The shadow of your file

My neighbor informed me that she’s keeping a file on me.

“I’m keeping a file on you,” she huffed in a distinctly threatening tone.

I was caught off guard (who wouldn’t be?). What rules of etiquette, I wondered, govern such situations? Does Emily Post or Miss Manners offer relevant advice? Does one thank a filemaker or apologize? Did she expect hush money or a hug?

My puzzlement proved short-lived.

It was settled by the flap in Washington, D.C., concerning Dubya’s first designee for secretary of labor, Linda Chavez. It seems that Ms. Chavez found it advisable to consult with her neighbor in advance of the required FBI background check, in order to correlate their stories. As Chavez pointed out, none of us has a completely spotless past. One supposes that she merely hoped to ensure that all the spots matched.

It dawned on me that my neighbor is doing me a big favor. When, some day, the Big Knock lands on my door, as we all secretly believe it must, I will simply say, “Talk to my neighbor. She has a file.”

In all likelihood, however, I still have some time left. I would be utterly flabbergasted if my name turned up on the Republican junta’s short list for cabinet posts or the Supreme Court. And in the realm of questionable business activity, my insider trading of commodities seems to consist mainly of buying commodities and putting them inside me. Fattening, yes; illegal, no.

That means any investigation is probably a ways off. And in the meantime, I can start feeding her information — anonymously, of course — in plain brown envelopes with no return address.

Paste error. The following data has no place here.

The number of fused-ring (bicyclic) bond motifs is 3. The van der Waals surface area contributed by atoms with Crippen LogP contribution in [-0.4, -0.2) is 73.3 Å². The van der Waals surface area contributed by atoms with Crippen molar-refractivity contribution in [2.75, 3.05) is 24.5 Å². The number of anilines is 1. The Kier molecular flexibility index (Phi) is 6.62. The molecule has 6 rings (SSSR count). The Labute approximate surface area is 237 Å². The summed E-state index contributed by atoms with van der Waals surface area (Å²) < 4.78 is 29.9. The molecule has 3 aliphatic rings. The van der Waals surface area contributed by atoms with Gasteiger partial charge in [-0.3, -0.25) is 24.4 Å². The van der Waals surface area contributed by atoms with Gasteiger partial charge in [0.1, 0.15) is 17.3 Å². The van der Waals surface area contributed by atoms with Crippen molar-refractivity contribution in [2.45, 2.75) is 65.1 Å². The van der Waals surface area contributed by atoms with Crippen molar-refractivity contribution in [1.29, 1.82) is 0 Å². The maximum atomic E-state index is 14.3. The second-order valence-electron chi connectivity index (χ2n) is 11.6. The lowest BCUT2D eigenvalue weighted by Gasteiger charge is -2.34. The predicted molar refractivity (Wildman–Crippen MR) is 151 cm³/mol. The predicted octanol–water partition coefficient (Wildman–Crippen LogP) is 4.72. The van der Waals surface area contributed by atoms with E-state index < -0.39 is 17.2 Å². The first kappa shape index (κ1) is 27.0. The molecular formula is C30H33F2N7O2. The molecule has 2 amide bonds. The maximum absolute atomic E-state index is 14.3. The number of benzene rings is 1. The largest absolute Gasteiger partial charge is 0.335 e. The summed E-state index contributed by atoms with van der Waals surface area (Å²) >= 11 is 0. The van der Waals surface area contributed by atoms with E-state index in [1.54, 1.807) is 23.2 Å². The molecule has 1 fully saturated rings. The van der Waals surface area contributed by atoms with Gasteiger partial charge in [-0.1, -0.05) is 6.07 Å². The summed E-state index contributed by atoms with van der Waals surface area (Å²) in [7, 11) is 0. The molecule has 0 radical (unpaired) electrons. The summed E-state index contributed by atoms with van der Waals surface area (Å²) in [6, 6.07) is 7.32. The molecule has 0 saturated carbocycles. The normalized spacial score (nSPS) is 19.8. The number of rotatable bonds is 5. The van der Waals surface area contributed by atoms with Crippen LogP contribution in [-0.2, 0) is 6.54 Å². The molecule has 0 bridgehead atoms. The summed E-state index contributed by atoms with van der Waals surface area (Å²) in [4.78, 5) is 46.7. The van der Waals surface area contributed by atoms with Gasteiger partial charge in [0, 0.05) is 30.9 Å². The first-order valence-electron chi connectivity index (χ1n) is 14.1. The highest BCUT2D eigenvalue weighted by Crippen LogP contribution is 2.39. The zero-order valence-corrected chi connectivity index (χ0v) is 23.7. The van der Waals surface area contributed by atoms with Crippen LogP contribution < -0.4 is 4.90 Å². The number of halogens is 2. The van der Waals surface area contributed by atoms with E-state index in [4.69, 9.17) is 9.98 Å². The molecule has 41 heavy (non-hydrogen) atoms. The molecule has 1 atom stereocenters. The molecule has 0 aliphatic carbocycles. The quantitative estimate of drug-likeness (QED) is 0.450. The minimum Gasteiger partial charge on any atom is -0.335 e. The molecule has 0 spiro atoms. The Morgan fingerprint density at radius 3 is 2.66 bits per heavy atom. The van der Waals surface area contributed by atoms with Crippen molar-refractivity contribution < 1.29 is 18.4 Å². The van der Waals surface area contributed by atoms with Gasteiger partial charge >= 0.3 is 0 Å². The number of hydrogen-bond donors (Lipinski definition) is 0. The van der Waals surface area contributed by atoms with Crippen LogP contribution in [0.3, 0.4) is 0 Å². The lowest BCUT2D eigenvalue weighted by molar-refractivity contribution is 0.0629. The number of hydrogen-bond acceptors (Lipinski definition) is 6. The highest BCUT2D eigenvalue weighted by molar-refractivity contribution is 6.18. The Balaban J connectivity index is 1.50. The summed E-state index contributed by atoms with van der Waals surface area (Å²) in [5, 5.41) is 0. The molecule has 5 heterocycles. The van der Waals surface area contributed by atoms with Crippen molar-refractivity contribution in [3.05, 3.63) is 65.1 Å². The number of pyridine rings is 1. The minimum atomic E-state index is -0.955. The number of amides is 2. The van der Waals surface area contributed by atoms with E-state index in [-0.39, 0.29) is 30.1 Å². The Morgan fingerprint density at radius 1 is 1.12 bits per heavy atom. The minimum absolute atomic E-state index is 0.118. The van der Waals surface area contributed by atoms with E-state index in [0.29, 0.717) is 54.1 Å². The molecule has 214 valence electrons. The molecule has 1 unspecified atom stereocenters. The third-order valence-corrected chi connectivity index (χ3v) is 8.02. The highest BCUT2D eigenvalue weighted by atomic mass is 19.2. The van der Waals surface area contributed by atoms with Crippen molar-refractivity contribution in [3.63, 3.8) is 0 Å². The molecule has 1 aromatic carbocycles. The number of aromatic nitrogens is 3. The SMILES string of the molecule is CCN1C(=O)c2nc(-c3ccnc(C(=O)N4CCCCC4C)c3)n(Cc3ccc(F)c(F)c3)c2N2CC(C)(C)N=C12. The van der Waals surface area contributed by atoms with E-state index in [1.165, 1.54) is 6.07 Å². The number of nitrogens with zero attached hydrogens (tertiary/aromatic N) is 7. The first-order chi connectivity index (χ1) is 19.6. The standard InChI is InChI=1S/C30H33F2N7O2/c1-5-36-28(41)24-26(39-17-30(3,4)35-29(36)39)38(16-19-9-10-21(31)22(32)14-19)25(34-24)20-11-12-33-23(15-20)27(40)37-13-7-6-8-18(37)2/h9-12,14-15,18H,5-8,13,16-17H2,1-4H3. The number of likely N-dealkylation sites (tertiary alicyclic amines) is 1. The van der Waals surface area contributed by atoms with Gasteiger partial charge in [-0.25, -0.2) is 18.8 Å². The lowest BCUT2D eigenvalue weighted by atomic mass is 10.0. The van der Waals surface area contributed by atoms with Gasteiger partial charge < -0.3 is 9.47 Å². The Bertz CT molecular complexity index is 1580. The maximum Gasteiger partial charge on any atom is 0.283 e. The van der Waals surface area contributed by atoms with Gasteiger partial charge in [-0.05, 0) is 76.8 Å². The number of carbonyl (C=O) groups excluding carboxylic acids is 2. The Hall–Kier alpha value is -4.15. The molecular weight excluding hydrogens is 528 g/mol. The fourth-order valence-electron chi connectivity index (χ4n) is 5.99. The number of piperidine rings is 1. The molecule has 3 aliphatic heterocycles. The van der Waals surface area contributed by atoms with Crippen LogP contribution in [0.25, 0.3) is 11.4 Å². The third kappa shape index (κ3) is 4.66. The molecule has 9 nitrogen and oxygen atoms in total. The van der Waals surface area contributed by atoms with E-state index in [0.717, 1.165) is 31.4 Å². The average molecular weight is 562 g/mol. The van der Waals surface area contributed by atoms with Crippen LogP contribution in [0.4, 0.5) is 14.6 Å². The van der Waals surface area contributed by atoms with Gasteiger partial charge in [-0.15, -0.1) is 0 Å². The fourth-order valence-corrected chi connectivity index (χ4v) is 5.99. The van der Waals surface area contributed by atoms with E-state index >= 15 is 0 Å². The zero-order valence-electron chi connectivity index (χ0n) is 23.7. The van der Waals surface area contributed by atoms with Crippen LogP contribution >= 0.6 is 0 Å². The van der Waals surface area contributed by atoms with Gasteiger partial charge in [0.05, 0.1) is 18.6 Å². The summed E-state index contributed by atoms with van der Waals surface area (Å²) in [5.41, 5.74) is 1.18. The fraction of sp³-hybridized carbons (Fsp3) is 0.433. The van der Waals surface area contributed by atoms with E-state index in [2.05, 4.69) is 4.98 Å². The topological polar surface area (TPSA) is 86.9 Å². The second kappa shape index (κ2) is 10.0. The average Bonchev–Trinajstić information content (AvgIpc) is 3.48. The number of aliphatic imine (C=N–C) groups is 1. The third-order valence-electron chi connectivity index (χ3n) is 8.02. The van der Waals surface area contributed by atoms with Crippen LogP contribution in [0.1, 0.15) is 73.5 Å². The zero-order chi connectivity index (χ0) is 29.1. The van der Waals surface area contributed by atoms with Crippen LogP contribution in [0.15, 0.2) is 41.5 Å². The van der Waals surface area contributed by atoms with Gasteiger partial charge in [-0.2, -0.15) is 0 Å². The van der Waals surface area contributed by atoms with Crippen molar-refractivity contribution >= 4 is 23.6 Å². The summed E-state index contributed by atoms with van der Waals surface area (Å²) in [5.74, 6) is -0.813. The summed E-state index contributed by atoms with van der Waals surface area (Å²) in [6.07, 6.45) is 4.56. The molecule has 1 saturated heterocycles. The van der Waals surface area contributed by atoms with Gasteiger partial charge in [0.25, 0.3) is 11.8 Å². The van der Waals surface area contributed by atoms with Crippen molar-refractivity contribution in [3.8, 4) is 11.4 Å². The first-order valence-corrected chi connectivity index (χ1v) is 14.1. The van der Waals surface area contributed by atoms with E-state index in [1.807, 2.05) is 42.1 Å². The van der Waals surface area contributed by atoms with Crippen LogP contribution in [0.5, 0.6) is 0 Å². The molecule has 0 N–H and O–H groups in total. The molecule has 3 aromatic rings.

After all, being limited to what she can see through the hedge, she must miss a lot of the good stuff. It would be most embarrassing to have the FBI obtain a lot of penny-ante material when there are high crimes and misdemeanors going on around here all the time.

Sure, she may know I sometimes weed naked or that I drove on expired license plates when I forgot to renew my registration, but she can only suspect that I have occasionally worn the same pair of socks two days in a row. And flossing? She doesn’t have a clue: Maybe I do, maybe I don’t.

There was the time I kept a stray dog for almost a month before I had it neutered and vaccinated for rabies and parvo. Am I thoughtless or what? I have clipped “Do Not Remove” tags off pillows and mattresses. Call me Mr. Scofflaw. And how many times have I lied to pollsters on the phone? I can’t begin to count ’em. A whole lot of what George Gallup believes to be true about our populace has been skewed by my “creative” responses. I am a sociopath!

Falling asleep with the light on, drinking O.J. from the carton, photocopying copyrighted cartoons, singing off-key — I should have a rap sheet a mile long. She may guess I phone Mom less often than a good boy should, but does she know about the speeding citation back in ’68? Or the hapless recidivism that netted me a similar ticket 20 years later? How about the day I spent in a Florida jail, falsely accused of stealing a tire? Sure, I beat the charge in court, but a lot of people steal things in the Sunshine State and get away with it.

Before you know it, my neighbor will have to hire a file clerk to keep up with the stuff. Maybe rent an office …

Then it hit me: Notwithstanding our grandiosity or paranoia, for most of us the Big Knock will never come. I don’t need anyone to keep track of my sins — I just need someone to keep track. The fact of the matter is that I don’t have a coherent file on much of anything. Am I missing a great opportunity here?

Maybe I should feed her need to file with my need for filing: just give her the works and let her sort it out. Organized at last!

Of course, this strategy has one drawback. If she thought I was weird enough to be worthy of private detection before, just wait until she finds out that I don’t keep files on my neighbors!

She’ll probably start locking her doors.

[C.L. Bothwell is the author of Gorillas in the Myth: A Duck Soup Reader and the editor of the Warren Wilson College environmental journal, Heartstone. For an index of Duck Soups, visit: Copyright 2001, Cecil L. Bothwell III, all rights reserved.]

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